Francisco Marroquín was born in the province of Santander, in northern Spain, of noble and landed family. After completing ecclesiastical studies and taking priestly vows, Marroquín studied theology and philosophy at the University of Heusca. While at the University, Marroquín belonged to a renewal movement that affirmed all people as equal before God and under law and no society as just unless it was based on the free exercise of human will. This renewal movement was comparable to the humanist movements of Salamanca, Valladolid, and Alcalá de Henares. Rather than theorize about these ideals, Marroquín embarked to the New World in 1527 and put these ideals into practice.
Marroquín first landed in Mexico, where he became the ecclesiastical judge for the Audiencia under the orders of Juan de Zumárraga, who later founded a university and became bishop of Mexico. While in Mexico, Marroquín met Pedro de Alvarado, a cruel, ambitious, and arrogant soldier who managed to persuade Marroquín to leave his position of importance to become a simple priest in the city of Santiago in Guatemala (today Ciudad Vieja). Marroquín quickly discovered that Guatemala was organized almost as a military camp where one could still smell the odor of gunpowder and blood. Alvarado governed as an arbitrary captain, using oppression and tyranny to maintain political unity. Servitude and slavery of Native Americans dominated the life of the territory. Having passed much of his life in abstract intellectual debate, Marroquín almost certainly experienced shock at witnessing such a reality.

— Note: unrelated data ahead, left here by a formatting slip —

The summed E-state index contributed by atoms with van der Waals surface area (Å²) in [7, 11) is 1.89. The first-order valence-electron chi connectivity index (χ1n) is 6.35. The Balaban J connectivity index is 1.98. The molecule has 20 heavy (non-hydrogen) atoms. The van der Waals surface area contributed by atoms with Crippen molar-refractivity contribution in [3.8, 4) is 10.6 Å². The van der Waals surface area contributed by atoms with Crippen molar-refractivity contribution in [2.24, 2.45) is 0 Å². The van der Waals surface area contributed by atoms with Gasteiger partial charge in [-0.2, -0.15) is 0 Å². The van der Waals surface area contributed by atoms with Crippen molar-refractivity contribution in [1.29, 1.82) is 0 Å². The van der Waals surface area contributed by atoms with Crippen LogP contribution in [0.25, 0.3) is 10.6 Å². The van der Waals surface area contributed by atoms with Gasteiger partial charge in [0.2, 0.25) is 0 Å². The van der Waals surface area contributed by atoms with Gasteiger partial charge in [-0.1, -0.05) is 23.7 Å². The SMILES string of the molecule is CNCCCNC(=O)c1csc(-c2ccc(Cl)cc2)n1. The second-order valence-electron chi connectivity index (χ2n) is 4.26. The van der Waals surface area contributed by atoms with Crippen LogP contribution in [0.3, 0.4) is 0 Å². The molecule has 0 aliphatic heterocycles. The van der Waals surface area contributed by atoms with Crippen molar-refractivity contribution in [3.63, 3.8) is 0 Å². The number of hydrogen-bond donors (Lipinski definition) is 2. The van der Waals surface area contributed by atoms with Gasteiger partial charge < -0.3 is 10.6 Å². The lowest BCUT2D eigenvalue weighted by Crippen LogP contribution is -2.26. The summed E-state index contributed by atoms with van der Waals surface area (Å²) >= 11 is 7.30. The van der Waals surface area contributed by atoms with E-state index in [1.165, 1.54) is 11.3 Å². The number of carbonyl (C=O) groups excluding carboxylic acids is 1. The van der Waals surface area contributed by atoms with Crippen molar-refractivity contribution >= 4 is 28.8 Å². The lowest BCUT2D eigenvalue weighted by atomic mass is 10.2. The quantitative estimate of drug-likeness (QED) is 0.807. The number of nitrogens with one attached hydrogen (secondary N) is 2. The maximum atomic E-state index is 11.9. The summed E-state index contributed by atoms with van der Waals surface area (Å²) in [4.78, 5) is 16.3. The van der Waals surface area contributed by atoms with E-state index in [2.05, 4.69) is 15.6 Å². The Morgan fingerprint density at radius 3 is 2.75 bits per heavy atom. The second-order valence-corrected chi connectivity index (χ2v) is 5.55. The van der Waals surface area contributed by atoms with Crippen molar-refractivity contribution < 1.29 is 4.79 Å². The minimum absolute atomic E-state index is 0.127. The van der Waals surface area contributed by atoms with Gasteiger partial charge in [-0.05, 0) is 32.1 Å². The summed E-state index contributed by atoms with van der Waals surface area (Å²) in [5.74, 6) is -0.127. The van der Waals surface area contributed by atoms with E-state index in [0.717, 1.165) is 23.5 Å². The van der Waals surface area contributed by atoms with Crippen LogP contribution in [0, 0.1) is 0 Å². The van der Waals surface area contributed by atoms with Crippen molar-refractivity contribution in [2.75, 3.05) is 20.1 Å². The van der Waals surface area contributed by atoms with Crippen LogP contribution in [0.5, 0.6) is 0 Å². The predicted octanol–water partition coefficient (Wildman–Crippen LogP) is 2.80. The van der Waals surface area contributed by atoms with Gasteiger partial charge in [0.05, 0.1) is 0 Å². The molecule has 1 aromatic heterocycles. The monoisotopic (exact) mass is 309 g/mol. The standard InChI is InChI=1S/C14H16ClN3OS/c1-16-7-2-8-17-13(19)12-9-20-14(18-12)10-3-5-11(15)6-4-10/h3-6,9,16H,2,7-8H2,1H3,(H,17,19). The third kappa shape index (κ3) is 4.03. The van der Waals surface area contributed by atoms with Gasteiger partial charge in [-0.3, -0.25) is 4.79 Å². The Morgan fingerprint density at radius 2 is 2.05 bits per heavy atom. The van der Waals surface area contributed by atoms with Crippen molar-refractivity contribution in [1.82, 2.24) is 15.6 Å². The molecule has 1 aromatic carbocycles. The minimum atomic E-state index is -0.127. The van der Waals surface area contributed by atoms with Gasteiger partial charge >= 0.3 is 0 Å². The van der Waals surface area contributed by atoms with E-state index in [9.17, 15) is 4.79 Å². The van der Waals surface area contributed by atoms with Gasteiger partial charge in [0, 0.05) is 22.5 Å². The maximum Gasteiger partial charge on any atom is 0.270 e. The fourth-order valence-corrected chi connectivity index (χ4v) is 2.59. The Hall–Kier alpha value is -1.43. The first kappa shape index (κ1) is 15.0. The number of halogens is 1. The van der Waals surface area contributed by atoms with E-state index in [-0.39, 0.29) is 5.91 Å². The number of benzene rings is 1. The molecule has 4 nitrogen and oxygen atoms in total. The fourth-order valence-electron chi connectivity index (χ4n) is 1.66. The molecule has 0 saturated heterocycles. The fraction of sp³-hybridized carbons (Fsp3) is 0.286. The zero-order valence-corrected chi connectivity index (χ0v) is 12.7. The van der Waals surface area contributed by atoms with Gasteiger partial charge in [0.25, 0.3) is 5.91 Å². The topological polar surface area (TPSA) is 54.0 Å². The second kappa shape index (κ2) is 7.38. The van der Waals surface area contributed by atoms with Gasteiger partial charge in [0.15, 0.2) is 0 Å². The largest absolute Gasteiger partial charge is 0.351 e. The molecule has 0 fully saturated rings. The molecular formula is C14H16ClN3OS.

Refusing to despair, Marroquín concentrated more on what he could do than on what should be done in general. For Marroquín, the moral sermon was not enough. He acted at once to gain wider areas of liberty and justice for the Native Americans. Infused with missionary zeal, Marroquín visited the villages of his provinces to record the number of enslaved Native Americans. Eventually Alvarado’s control waned. Marroquín was appointed bishop of Santiago and, with the help of Alonso de Maldonado, the new provisional governor of Guatemala, he used his survey of Native American conditions to effect the liberation of Native Americans from oppression, servitude, and plunder. As a gesture of appreciation, the people eventually elected Marroquín governor.
Beyond the greed of those colonists who saw in Guatemala a place to plunder and seek fortune, Marroquín saw and established a new society of liberty.